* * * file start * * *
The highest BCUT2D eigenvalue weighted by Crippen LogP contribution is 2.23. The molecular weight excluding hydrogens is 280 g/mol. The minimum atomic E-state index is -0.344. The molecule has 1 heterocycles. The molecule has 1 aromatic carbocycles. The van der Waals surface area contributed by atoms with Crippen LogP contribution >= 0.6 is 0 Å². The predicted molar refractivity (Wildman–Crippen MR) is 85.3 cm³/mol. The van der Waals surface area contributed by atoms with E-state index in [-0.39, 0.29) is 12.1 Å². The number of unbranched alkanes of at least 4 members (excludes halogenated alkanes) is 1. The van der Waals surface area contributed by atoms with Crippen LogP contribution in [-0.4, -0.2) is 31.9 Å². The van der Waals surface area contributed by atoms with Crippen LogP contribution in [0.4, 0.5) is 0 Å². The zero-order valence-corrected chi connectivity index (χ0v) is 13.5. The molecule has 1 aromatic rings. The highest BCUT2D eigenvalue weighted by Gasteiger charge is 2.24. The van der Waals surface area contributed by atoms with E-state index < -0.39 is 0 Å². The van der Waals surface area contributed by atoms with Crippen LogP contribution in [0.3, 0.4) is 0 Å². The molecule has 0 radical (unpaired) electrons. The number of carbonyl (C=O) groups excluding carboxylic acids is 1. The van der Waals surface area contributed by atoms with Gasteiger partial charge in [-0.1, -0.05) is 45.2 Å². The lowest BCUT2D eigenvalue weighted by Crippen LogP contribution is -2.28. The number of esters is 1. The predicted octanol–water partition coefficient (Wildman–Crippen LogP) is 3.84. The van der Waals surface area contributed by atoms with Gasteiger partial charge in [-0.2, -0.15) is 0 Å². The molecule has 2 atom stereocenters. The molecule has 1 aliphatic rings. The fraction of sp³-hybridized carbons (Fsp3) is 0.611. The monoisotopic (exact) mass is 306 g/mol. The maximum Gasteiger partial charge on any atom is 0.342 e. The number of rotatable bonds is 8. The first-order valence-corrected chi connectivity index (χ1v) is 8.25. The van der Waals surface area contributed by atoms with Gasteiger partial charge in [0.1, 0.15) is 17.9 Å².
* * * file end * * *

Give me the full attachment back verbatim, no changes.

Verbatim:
The highest BCUT2D eigenvalue weighted by Crippen LogP contribution is 2.23. The molecular weight excluding hydrogens is 280 g/mol. The minimum atomic E-state index is -0.344. The molecule has 1 heterocycles. The molecule has 1 aromatic carbocycles. The van der Waals surface area contributed by atoms with Crippen LogP contribution >= 0.6 is 0 Å². The predicted molar refractivity (Wildman–Crippen MR) is 85.3 cm³/mol. The van der Waals surface area contributed by atoms with E-state index in [-0.39, 0.29) is 12.1 Å². The number of unbranched alkanes of at least 4 members (excludes halogenated alkanes) is 1. The van der Waals surface area contributed by atoms with Crippen LogP contribution in [-0.4, -0.2) is 31.9 Å². The van der Waals surface area contributed by atoms with Crippen LogP contribution in [0.4, 0.5) is 0 Å². The zero-order valence-corrected chi connectivity index (χ0v) is 13.5. The molecule has 1 aromatic rings. The highest BCUT2D eigenvalue weighted by Gasteiger charge is 2.24. The van der Waals surface area contributed by atoms with E-state index < -0.39 is 0 Å². The van der Waals surface area contributed by atoms with Crippen LogP contribution in [0.3, 0.4) is 0 Å². The molecule has 0 radical (unpaired) electrons. The number of carbonyl (C=O) groups excluding carboxylic acids is 1. The van der Waals surface area contributed by atoms with Gasteiger partial charge in [-0.1, -0.05) is 45.2 Å². The lowest BCUT2D eigenvalue weighted by Crippen LogP contribution is -2.28. The number of esters is 1. The predicted octanol–water partition coefficient (Wildman–Crippen LogP) is 3.84. The van der Waals surface area contributed by atoms with Gasteiger partial charge in [-0.2, -0.15) is 0 Å². The molecule has 2 atom stereocenters. The molecule has 1 aliphatic rings. The fraction of sp³-hybridized carbons (Fsp3) is 0.611. The monoisotopic (exact) mass is 306 g/mol. The maximum Gasteiger partial charge on any atom is 0.342 e. The number of rotatable bonds is 8. The first-order valence-corrected chi connectivity index (χ1v) is 8.25. The van der Waals surface area contributed by atoms with Gasteiger partial charge in [0.1, 0.15) is 17.9 Å².